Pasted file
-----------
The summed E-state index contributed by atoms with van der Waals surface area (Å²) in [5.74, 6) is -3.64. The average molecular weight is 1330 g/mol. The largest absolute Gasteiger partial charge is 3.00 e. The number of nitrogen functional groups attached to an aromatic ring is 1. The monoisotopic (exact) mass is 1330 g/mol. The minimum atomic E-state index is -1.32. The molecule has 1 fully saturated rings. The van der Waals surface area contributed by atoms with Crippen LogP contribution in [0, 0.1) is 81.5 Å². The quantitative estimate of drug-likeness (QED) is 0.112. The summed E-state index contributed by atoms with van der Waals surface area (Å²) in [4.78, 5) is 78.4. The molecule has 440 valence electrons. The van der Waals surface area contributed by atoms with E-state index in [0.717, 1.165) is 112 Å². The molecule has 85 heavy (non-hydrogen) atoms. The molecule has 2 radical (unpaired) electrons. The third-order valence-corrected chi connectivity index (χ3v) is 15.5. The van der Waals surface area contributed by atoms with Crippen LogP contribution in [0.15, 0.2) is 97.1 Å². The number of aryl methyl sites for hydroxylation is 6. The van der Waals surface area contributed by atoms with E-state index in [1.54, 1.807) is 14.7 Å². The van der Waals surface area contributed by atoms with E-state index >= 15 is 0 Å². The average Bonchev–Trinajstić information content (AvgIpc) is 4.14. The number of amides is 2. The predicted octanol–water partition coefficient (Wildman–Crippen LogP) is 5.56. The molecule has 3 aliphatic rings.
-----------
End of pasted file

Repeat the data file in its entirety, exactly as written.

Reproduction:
The summed E-state index contributed by atoms with van der Waals surface area (Å²) in [5.74, 6) is -3.64. The average molecular weight is 1330 g/mol. The largest absolute Gasteiger partial charge is 3.00 e. The number of nitrogen functional groups attached to an aromatic ring is 1. The monoisotopic (exact) mass is 1330 g/mol. The minimum atomic E-state index is -1.32. The molecule has 1 fully saturated rings. The van der Waals surface area contributed by atoms with Crippen LogP contribution in [0, 0.1) is 81.5 Å². The quantitative estimate of drug-likeness (QED) is 0.112. The summed E-state index contributed by atoms with van der Waals surface area (Å²) in [4.78, 5) is 78.4. The molecule has 440 valence electrons. The van der Waals surface area contributed by atoms with E-state index in [0.717, 1.165) is 112 Å². The molecule has 85 heavy (non-hydrogen) atoms. The molecule has 2 radical (unpaired) electrons. The third-order valence-corrected chi connectivity index (χ3v) is 15.5. The van der Waals surface area contributed by atoms with Crippen LogP contribution in [0.15, 0.2) is 97.1 Å². The number of aryl methyl sites for hydroxylation is 6. The van der Waals surface area contributed by atoms with E-state index in [1.54, 1.807) is 14.7 Å². The van der Waals surface area contributed by atoms with E-state index >= 15 is 0 Å². The average Bonchev–Trinajstić information content (AvgIpc) is 4.14. The number of amides is 2. The predicted octanol–water partition coefficient (Wildman–Crippen LogP) is 5.56. The molecule has 3 aliphatic rings.